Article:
Since the housing market reform in 1998, China has experienced a rapid growth. Continuous surges in housing prices have been criticized by the public. In light of deviation of the price from its intrinsic value, the central government implements a series of policies to intervene the housing market, but makes little difference. Little vigorous academic work on the price anomaly and impact of macro-control measures has been conducted for housing markets in urban China. This research employs econometric methodologies to investigate the interactions between housing price and market fundamentals, in order to identify the existence of price anomaly in the housing markets of Beijing and Shanghai during 1998–2012. In addition, we conduct asymmetry analysis based on an advanced econometric model to investigate the impact of macro-control measures on price and volume. Our findings suggest that the market inefficiency is indicated by lack of interaction between housing supply and demand in Beijing and Shanghai. The opposite directions of impulse responses of price to income in the two cities are mainly attributed to the different market structures. While price anomalies are found occasionally, the housing prices are considered reasonable in Beijing and Shanghai for most of the time. Furthermore, the analysis on the role of macro-control policies in Chinese housing markets reveals that government interventions regulate the market ineffectively at the current stage.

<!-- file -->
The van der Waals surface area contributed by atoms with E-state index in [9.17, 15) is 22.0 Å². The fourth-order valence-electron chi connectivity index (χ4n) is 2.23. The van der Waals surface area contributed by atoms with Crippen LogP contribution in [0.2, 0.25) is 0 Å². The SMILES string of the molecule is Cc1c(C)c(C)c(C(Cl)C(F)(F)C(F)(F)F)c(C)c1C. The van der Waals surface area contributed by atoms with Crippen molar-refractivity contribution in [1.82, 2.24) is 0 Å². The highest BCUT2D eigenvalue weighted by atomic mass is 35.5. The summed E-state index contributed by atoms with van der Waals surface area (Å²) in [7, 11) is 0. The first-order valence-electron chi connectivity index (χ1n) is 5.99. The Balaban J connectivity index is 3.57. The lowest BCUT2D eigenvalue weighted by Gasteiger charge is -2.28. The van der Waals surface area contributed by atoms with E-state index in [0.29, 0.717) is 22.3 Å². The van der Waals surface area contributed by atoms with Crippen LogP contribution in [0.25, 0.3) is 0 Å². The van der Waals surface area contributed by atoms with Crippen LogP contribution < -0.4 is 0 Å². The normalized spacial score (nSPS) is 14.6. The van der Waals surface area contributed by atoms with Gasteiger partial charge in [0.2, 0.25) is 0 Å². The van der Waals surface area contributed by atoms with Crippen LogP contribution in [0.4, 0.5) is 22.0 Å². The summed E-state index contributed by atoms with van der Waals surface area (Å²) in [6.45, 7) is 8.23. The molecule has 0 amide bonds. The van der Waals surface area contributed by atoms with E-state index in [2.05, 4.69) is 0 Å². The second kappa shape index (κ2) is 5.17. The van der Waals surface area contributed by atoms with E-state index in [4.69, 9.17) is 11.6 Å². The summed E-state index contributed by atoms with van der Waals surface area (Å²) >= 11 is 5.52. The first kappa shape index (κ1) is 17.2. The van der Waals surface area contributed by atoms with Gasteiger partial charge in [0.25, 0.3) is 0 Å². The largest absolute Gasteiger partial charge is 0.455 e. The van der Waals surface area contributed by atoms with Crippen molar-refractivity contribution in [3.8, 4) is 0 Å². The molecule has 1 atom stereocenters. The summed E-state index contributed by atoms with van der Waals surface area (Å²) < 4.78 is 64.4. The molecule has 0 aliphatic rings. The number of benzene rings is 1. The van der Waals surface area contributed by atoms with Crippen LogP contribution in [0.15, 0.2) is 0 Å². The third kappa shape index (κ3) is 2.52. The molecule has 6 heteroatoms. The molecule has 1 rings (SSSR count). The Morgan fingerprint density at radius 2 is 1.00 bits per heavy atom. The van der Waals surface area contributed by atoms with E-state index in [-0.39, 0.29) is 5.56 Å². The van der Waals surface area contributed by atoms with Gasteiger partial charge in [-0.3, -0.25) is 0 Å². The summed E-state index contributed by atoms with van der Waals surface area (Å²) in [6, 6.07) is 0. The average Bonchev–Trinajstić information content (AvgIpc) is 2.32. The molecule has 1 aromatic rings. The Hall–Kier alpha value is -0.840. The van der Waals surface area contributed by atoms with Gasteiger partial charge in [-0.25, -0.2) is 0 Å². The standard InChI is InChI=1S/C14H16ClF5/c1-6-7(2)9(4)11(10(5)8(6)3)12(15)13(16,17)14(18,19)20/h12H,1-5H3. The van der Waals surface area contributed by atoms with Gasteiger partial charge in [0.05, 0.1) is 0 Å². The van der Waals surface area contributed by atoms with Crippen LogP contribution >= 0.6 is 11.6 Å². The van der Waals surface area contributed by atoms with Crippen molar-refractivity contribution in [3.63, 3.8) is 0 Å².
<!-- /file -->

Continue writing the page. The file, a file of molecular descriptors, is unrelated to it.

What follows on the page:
This research aims to investigate the price anomaly and the role of macro-control policies in China's housing markets during 1998–2012.
Findings suggest that housing markets in Beijing and Shanghai are less efficient.
Different market structures render complete opposite impulse responses of price to income in two cities.
In Beijing and Shanghai, the house prices are considered reasonable for most of the time.
Government interventions regulate the market ineffectively at current stage.